Personally, I'm surprised Joe stuck around this long. And I wouldn't mind his departure so much except when I think about how this will affect the off-season negotiations with Rivera and Posada, who clearly loved Joe as their manager (and essentially he was their only manager). Losing Rivera would be 100 times worse than when they lost Pettitte to Houston - and now whatever money they're "saving" on Torre, they're gonna have to give Mo that and much much more to keep him in the Bronx. Fucking brilliant.
So we will be entering a new era of Yankee baseball next season, and in all likelihood, it will be "Donnie Baseball". And that's a good thing, at least.
And maybe Mattingly can learn to throw the cutter, too?
Saturday, October 13, 2007
Wednesday, October 10, 2007
Friday, October 05, 2007
Saturday, September 29, 2007
In case you needed evidence, here are two examples of the "We Report -- You Decide" credo as practiced by the good folks at Fox News.
The dustup over network loudmouth Bill O'Reilly's utterly moronic, if not mean-spirited comments are apparantly the fault of left-wing website Media Matters for reporting it with complete context. Not, apparantly the waterhead, paranoid demogogue who made the comments to begin with. God bless America.
Wednesday, September 26, 2007
O'Reilly lives in New York City and works in media. It's amazing that he would explain to his audience that he "couldn't get over" the fact there was no difference between a black-owned restaurant and, you know, a normal restaurant. Even if he was striking an ignorant pose to relate to his audience, he's guilty of creating that ignorance in his audience by feeding them endless clips and sanctimonious derision of Ludacris and Nas and other black people he feels are dragging down the culture. His audience doesn't know any better, he figures. He's just trying to help defuse racism. But he should know better than to say something so obviously ignorant and demeaning about a black restaurant in Harlem.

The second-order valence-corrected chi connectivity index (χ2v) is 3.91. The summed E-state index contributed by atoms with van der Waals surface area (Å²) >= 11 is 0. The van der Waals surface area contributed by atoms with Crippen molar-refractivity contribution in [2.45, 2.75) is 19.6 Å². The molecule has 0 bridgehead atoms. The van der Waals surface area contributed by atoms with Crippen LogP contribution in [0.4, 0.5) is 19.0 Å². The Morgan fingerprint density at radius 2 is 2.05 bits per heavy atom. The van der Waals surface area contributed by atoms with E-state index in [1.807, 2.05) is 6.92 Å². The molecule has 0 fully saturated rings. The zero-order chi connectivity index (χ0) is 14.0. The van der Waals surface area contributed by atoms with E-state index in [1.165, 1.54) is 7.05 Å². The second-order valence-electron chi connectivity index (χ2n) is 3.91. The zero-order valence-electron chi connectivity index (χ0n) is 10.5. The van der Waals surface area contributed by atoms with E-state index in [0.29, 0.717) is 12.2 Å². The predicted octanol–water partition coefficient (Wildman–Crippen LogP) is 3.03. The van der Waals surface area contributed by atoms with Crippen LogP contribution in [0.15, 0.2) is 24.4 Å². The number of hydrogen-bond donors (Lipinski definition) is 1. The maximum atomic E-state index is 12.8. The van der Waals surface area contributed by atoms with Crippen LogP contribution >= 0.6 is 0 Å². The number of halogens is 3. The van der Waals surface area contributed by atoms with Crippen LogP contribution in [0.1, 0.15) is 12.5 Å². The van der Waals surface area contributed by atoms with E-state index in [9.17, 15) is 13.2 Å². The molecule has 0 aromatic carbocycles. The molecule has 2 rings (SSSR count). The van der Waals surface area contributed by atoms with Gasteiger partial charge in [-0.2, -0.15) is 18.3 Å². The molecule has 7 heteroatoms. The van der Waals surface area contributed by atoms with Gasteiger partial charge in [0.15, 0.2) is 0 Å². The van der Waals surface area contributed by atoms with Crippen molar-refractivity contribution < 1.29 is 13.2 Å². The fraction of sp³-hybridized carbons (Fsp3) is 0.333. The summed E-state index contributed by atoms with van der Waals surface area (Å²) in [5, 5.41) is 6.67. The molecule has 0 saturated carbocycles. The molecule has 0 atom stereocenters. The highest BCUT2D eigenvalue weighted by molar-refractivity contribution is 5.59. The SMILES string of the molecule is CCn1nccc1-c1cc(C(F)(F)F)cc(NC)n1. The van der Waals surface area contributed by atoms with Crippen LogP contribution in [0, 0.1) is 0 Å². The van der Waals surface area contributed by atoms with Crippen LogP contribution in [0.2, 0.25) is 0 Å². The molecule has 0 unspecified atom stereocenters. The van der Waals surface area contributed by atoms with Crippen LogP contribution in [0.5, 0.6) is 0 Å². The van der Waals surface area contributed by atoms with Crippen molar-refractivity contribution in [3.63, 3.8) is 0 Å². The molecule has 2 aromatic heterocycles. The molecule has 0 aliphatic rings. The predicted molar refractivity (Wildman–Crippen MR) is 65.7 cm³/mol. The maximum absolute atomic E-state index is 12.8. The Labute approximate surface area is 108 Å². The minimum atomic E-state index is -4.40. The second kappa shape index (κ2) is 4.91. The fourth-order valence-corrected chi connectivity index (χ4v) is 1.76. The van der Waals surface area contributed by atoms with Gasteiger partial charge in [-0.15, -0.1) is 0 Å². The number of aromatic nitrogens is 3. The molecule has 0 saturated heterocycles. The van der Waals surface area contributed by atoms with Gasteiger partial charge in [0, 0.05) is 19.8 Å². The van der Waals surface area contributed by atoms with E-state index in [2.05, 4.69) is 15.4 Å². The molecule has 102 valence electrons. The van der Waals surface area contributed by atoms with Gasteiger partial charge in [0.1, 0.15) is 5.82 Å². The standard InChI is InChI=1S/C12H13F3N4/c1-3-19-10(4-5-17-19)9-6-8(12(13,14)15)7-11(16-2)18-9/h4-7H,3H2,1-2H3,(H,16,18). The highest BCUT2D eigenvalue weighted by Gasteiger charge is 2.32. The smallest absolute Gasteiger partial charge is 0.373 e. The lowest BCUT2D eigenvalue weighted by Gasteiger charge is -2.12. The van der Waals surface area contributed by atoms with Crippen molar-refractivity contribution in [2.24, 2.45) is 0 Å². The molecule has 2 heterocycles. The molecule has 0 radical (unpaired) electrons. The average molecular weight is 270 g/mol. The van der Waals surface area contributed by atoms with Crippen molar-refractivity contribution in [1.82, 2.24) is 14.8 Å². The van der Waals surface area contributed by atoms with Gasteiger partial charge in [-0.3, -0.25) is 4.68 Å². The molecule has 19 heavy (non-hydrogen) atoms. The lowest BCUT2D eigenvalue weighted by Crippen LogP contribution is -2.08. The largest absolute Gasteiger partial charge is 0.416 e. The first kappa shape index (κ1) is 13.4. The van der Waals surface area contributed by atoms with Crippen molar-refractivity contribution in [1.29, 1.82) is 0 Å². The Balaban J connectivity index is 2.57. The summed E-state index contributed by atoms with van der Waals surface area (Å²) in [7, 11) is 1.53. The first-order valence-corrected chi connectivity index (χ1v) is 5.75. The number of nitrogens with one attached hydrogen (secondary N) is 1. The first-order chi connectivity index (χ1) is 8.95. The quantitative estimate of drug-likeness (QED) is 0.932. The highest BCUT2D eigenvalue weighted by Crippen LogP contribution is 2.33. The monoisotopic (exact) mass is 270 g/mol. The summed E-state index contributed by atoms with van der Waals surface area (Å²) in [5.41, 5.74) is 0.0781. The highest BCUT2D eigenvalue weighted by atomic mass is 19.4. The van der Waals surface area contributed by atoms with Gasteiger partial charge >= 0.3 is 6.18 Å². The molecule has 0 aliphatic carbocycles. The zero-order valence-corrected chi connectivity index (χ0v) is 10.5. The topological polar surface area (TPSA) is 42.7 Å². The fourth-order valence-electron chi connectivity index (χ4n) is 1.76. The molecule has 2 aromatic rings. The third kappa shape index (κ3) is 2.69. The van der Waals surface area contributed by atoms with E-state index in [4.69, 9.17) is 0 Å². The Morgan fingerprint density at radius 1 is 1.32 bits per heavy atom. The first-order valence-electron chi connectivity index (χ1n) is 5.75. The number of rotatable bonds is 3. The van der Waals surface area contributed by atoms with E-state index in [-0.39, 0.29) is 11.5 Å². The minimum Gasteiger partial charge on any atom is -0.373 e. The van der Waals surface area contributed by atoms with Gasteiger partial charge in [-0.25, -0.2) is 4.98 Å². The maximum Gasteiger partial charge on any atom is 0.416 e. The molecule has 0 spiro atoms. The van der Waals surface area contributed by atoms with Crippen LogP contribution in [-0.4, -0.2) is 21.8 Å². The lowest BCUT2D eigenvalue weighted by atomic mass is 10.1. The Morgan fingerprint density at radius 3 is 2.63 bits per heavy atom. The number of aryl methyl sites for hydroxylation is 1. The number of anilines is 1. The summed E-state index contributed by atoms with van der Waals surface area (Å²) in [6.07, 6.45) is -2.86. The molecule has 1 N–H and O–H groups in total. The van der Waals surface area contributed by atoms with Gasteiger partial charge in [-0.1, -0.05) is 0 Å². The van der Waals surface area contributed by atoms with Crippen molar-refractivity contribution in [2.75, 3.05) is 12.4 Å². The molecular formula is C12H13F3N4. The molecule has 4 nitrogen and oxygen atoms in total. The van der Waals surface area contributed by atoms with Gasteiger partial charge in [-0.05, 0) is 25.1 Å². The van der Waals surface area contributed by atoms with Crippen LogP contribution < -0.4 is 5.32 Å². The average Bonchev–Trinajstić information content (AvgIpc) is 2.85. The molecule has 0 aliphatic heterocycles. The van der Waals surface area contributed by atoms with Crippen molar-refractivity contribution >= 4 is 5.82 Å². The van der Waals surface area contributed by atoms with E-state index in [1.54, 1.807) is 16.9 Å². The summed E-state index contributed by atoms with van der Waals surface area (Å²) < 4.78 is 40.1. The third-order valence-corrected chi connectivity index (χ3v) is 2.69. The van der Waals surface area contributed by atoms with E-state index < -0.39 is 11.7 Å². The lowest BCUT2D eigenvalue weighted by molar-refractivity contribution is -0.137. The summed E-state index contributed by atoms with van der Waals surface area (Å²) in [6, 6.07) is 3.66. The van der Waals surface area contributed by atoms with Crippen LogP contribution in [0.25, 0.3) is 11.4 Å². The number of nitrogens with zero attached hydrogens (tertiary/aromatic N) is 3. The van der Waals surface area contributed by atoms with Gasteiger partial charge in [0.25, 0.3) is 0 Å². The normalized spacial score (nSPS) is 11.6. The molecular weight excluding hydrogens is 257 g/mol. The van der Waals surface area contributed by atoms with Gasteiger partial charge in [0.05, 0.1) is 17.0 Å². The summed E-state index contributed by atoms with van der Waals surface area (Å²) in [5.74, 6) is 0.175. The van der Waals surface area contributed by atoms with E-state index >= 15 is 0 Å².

Hathos is the attraction to something you really can't stand; it's the compulsion of revulsion. I feel that way about Bill O'Reilly. Hannity is just evil. Grace is unwatchable past two minutes. O'Reilly, however, is compelling in some mysterious way. I need a fix every now and again - and not just of the turkey wobble neck. You find yourself watching him the way you sometimes smell your own farts: it's disgusting, but you can't help yourself.
Tuesday, September 25, 2007
And then there are these often-hilarious nuggets from McSweeney's.
Such as "Who Said It: Vice President Dick Cheney or Phil Leotardo From The Sopranos?"
Or Titles of Songs From Pet Sounds, Translated In and Out of Japanese by GoogleTranslate.
- - - -
"The first rule of Polite Club: Don't talk about Polite Club. Please."
"I'm bald as hell and I'm not gonna take it anymore!"
"You talkin' to pee?"
"Forget it, Jake—it's Funkytown."
"Ron Livingston, I presume."
"I'm out of quarters? You're out of quarters! This entire courtroom is out of quarters!"
"Gattaca! Gattaca! Gattaca!"
"Frankly, my dear, I don't give a fuck."
BY JONATHAN BAUDE AND J. ALEX BOYD
- - - -
One Fish, Two Fish, Catfish, Grouper
Scrambled Eggs and Ham
Hop on a Trampoline While Pop Watches
There's Some Spare Change in My Pocket!
Oh, the Places You'll Wish You'd Gone When You're Old and Dying!
The Cat in the Litter Box
Saturday, September 22, 2007
Sunday, September 16, 2007
I've been a Jets fan long enough to know that even a trip to Sesame Street could be a nerve-wracking proposition for the Jets. Would Chad slip on Slimy the Worm and tear another rotator cuff? Would Mr. Snuffelupagus accidentally give Laveranues Coles another non-concussion concussion? Would Oscar the Grouch don a hoodie and illegally tape the Jets doing their alphabets?